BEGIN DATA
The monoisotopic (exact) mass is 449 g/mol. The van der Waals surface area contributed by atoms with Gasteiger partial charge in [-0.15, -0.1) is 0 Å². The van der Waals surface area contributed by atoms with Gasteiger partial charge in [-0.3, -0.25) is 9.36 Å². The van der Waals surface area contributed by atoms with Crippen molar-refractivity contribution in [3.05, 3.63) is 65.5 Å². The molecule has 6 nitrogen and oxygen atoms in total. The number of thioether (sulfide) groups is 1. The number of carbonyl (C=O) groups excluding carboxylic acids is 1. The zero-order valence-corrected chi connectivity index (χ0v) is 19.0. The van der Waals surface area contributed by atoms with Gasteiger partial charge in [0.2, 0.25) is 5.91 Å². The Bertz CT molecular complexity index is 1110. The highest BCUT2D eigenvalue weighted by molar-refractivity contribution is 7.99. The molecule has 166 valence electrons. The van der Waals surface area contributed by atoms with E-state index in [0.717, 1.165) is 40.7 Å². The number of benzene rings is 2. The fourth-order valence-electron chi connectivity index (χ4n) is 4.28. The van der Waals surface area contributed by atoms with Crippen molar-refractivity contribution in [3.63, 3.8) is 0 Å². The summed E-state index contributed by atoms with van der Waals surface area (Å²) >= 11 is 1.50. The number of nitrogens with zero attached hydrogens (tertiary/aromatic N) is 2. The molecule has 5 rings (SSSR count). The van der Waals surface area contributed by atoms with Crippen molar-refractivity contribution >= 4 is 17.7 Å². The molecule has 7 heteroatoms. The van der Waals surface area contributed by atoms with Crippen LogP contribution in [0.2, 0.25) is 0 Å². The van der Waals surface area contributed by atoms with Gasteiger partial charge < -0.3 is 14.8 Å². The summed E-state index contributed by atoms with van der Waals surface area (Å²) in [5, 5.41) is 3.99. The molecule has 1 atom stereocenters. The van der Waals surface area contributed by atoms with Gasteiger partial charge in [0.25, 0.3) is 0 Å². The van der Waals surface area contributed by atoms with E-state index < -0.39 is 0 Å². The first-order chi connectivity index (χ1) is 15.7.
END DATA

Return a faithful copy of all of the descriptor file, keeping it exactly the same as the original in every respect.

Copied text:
The monoisotopic (exact) mass is 449 g/mol. The van der Waals surface area contributed by atoms with Gasteiger partial charge in [-0.15, -0.1) is 0 Å². The van der Waals surface area contributed by atoms with Gasteiger partial charge in [-0.3, -0.25) is 9.36 Å². The van der Waals surface area contributed by atoms with Crippen molar-refractivity contribution in [3.05, 3.63) is 65.5 Å². The molecule has 6 nitrogen and oxygen atoms in total. The number of thioether (sulfide) groups is 1. The number of carbonyl (C=O) groups excluding carboxylic acids is 1. The zero-order valence-corrected chi connectivity index (χ0v) is 19.0. The van der Waals surface area contributed by atoms with Gasteiger partial charge in [0.2, 0.25) is 5.91 Å². The Bertz CT molecular complexity index is 1110. The highest BCUT2D eigenvalue weighted by molar-refractivity contribution is 7.99. The molecule has 166 valence electrons. The van der Waals surface area contributed by atoms with E-state index in [0.717, 1.165) is 40.7 Å². The number of benzene rings is 2. The fourth-order valence-electron chi connectivity index (χ4n) is 4.28. The van der Waals surface area contributed by atoms with Crippen molar-refractivity contribution in [3.63, 3.8) is 0 Å². The summed E-state index contributed by atoms with van der Waals surface area (Å²) >= 11 is 1.50. The number of nitrogens with zero attached hydrogens (tertiary/aromatic N) is 2. The molecule has 5 rings (SSSR count). The van der Waals surface area contributed by atoms with Crippen molar-refractivity contribution >= 4 is 17.7 Å². The molecule has 7 heteroatoms. The van der Waals surface area contributed by atoms with Crippen LogP contribution in [0.2, 0.25) is 0 Å². The van der Waals surface area contributed by atoms with Gasteiger partial charge < -0.3 is 14.8 Å². The summed E-state index contributed by atoms with van der Waals surface area (Å²) in [5, 5.41) is 3.99. The molecule has 1 atom stereocenters. The van der Waals surface area contributed by atoms with Gasteiger partial charge in [0.25, 0.3) is 0 Å². The van der Waals surface area contributed by atoms with E-state index < -0.39 is 0 Å². The first-order chi connectivity index (χ1) is 15.7.